Japan’s ebook market does things a little differently
Japan has had a handle on the ebook market for a good deal longer than most Western markets. In fact, in 2012 Japan’s ebook market was valued at 72.9 billion yen, or USD $740 million. This figure has been steadily increasing, and is expected to continue to do so. Despite this, some say that ebook development in Japan is slow. What are they doing differently?
For one thing, the usual market demographic for ebook use is almost completely reversed in Japan. In most markets, it’s expected that younger to middle-aged people would adapt to ebook readers faster than their senior counterparts. In Japan, this isn’t so – this article discusses the fact that over half of Japan’s septuagenarian market prefers ebooks to traditional paper books, while 70% of Japanese people in their 20s prefer paper. These statistics do not include the huge manga and comic book market that exists in Japan, which I find skews the results a bit. But more on manga later! (How often do you read that sentence in everyday life?)
In any case, Publishing Perspectives provides some good reasons why this might be. Japan is fast becoming a nation populated by senior citizens, whose eyes are not what they once were. Ebook readers provide the option to make text sizes bigger, an option not available in paper books. Purchasing ebooks online also affords these senior citizens the biggest luxury of all: independence and freedom from mobility limitations. Not having to trek down to the bookstore (or having to rely upon a family member to transport you) to access new titles would be a huge bonus for these people. Cheaper prices would also be a huge benefit to those living off of a pension.
So that explains why older people prefer ebooks, but why do young people prefer their novels on paper? The specific presentation of the paper book has a lot to do with it. Japanese novels are presented in light, small pocket-sized publications that are both beautiful and easily transportable. These “bunko” books are estimated to be A6 paper size, so often longer novels are published into 2 or more parts to accommodate the tiny page size. Bibliophiles will instinctively prefer the paper book to stock their bookshelves rather than a single ebook on their coffee tables. The thrill of “collecting” books also probably appeals more to younger people than older generations.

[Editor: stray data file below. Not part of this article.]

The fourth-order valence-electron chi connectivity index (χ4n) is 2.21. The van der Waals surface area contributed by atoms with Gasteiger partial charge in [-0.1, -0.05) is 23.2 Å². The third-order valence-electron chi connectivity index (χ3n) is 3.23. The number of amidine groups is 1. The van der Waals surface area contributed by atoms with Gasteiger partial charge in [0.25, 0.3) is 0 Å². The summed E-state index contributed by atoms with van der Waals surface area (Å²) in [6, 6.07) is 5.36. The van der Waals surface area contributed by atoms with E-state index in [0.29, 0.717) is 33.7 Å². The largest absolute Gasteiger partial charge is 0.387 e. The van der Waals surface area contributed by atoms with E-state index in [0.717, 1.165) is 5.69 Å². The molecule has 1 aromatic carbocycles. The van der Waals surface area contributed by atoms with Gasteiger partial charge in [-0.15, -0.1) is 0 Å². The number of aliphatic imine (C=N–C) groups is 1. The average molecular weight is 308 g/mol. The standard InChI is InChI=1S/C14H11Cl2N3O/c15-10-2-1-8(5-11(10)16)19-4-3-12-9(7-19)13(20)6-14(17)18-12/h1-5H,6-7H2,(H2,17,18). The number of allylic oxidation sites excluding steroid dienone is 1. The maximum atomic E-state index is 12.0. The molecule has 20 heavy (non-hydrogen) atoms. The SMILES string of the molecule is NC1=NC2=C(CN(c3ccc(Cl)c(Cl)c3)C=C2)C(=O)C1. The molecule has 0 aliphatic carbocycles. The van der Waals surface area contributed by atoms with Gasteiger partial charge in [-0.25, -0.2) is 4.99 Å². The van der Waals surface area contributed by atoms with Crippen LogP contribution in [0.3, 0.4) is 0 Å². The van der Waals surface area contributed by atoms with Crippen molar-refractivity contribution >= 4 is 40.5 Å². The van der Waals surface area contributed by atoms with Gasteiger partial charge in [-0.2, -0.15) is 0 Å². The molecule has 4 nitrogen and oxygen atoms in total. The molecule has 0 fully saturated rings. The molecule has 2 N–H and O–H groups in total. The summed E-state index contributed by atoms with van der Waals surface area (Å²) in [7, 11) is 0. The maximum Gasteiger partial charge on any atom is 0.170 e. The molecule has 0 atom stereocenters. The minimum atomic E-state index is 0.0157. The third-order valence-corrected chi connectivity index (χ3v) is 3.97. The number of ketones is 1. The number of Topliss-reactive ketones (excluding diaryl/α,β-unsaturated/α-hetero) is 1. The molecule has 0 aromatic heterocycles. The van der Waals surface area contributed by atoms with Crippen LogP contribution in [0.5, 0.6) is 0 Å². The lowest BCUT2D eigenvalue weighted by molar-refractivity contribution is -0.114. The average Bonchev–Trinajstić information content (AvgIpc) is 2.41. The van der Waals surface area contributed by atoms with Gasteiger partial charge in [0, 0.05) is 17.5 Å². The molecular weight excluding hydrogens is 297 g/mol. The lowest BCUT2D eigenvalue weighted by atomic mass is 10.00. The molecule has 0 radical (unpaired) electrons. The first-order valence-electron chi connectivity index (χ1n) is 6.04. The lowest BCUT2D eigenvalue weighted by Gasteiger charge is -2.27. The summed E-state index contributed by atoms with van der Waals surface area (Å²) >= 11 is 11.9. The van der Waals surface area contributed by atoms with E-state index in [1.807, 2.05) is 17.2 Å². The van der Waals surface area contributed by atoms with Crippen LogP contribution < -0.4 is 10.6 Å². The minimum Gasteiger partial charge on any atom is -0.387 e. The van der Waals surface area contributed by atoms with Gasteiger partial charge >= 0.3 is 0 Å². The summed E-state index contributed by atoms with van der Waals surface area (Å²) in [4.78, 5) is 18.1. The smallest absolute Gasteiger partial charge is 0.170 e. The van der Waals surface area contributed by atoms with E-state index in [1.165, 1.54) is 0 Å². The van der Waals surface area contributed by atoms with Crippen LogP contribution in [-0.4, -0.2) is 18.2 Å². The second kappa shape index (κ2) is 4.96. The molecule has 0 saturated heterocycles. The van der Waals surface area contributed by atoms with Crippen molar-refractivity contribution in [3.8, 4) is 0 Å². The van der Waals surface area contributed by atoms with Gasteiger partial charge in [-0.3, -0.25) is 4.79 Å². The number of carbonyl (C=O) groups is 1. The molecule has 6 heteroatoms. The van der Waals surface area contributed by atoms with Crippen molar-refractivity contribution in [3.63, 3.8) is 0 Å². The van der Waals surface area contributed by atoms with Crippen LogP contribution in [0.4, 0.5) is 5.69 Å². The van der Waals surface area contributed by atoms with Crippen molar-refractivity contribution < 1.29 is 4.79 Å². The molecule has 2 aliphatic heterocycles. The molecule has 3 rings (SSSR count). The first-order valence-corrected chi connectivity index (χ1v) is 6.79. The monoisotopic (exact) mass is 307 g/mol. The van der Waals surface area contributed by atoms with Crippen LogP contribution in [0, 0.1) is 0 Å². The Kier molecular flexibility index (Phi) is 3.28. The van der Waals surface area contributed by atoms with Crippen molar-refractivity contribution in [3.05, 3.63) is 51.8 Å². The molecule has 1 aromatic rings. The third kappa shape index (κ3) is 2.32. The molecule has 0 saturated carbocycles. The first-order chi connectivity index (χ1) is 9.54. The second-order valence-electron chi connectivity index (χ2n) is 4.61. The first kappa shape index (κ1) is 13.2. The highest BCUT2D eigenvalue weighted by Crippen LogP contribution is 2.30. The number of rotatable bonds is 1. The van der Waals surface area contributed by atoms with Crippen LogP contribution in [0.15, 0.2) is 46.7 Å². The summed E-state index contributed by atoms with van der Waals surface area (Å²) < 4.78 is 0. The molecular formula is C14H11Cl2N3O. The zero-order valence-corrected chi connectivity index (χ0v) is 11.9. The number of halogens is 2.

As mentioned earlier, digital manga and comic books are a major part of the Japanese ebook market. This is an area that the Western market is yet to make the most of, though it’s slowly getting there. Japan’s manga and comic book sales account for at least 72% of the market size. This is obviously a digital niche market that is currently booming amongst a younger demographic that wants their comic books on an ereader, rather than in a plastic sleeve, preserved forever for monetary value and bragging rights. Digital manga and comic books prevail because their paper counterparts are often published in thick, large anthologies that are troublesome to carry around, especially for commuters. This also accounts for the large amount of “keitai shousetsu”, or “cell phone novels” – books available on your phone. The rush-hour commuters of Japan rule the market, it seems.
Taking into account the previous figure, this means that only 28% of the ebooks available in Japan are novels or written word in general (this is in comparison to manga). You don’t need me to tell you that there is a significant difference in market shares here. Some people hold the opinion that this is because Japanese publishers are still focused on print books and are very conservative when it comes to digital content and ebook rights. Others blame a lack of dominance in the market by any of the available ereaders or ebookstores – though not through lack of trying. Business models are also yet to catch up with the ebook market, making expansion difficult for many Japanese publishers.
Whatever the reason might be, Japan and its publishers need to step up and think of a way that could radically alter the ratio of manga to ebook sales. Considering that 80% of all Japanese publishers are located in Tokyo, it couldn’t be that hard to organize a luncheon or meeting to discuss this problem. Don’t get me wrong – being known as a nation of comic book readers is nice and quirky, but it probably isn’t something worth bragging about at international publishing and book conventions. Except Comic-Con. You can always brag at Comic-Con.